The world is changing and changing fast! Several studies, such as Australia’s Future Workforce released by CEDA last year, tell us that 40% of the jobs we know today will not exist in 15 years. So what do we need to do be ready for this? Here is my four-step plan:
1. Need for basic science literacy
The need of a base level of science literacy is growing as our society becomes increasingly dependent on technology and science to support our daily lives. However, the number of school children undertaking science and mathematics in their final years at high school is dropping at alarming rates.
Those who can use devices and engage with new technology are able to participate better in the modern world. Those unable to are left behind.
Because Australia has high labour costs, and as robotics and other automated technologies replace many jobs, school education needs to inspire young Australians to realise that science is both a highly creative endeavour, and a pathway to entrepreneurial and financial success.
We need to inspire a wider range of personality types to consider post-school science and engineering training and education as a pathway to build new businesses.
2. Need to broaden the scope of university education
Currently Australian universities are highly motivated to direct research and teaching activities towards academic excellence, as this is the recognised measure of university performance.
Industry experience and methods of solving industrial problems are not generally seen as components of the metrics of academic excellence.
We need to increase the focus on developing entrepreneurial skills and industry exposure and engagement during university education.
“If we are to achieve improvements in economic stimulus by R&D investment, it will be necessary to lift the skills base and the absorptive capacity of Australian companies.”
3. Need to lift industry skills
It is essential that businesses and technologists better understand people’s needs and wants, so they can be more successful in designing and producing products and services that increase their competitiveness locally, and allow them to enter the global market. They can do this by using the opportunities that digital-, agile-, e- and i-commerce can offer.
If we are to achieve improvements in economic stimulus by R&D investment, it will be necessary to lift the skills base and the absorptive capacity of Australian companies.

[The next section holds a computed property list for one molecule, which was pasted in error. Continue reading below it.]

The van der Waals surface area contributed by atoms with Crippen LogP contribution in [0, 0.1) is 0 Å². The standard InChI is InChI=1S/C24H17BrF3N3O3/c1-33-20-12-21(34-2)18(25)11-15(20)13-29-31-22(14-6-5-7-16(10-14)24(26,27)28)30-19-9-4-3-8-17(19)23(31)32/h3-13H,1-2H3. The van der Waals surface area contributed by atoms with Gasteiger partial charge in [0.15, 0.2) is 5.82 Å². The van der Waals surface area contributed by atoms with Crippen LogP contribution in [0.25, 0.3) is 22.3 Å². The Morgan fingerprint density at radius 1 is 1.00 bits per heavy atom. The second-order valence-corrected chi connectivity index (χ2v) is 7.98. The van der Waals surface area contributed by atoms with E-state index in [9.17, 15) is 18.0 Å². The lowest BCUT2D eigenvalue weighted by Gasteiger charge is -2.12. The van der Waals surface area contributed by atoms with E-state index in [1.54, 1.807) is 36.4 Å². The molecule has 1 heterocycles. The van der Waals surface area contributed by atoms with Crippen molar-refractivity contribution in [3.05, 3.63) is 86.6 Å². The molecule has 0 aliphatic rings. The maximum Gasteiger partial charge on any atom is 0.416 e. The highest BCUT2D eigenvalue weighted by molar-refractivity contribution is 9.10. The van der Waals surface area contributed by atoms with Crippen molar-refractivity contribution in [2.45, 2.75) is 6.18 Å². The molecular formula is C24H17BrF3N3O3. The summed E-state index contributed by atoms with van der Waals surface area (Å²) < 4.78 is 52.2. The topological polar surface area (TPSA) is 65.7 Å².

Recent statistics demonstrate that Australian manufacturing is characterised by a high vocational education and training (VET) to university-educated workforce ratio. If we are to move to a more advanced industry focus in Australia, this ratio needs to change – not necessarily by reducing the number of VET-qualified employees, but through the development of higher-value positions that necessitate a university science, technology, engineering and mathematics (STEM) educated workforce.
In industrial settings, complexities occur where the adoption of design-led innovation principles can make a difference. Recent research has indicated that the application of design-led innovation by Australian companies can be the forerunner of future success.
4. Embracing the full human potential
As future capacity builds through the initiatives mentioned above, there is a need to engage the full spectrum of capability that is already trained in STEM.
There is latent capability there for the taking if we capitalise on the opportunities that a diverse workforce has to offer.
Development of approaches to attract and retain women, people of different cultures, broader age groups including the young and the old, and all socioeconomic classes, has the potential to lift our workforce skill set.
Time is running out. We need to act now.
Deputy Director and Science Director, CSIRO Manufacturing Flagship
Read next: Dr Alex Zelinsky, Chief Defence Scientist and Head of the Defence Science and Technology Group on how National security relies on STEM.
Spread the word: Help to grow Australia’s innovation knowhow! Share this piece using the social media buttons below.
Be part of the conversation: Share your ideas on innovating Australia in the comments section below. We’d love to hear from you!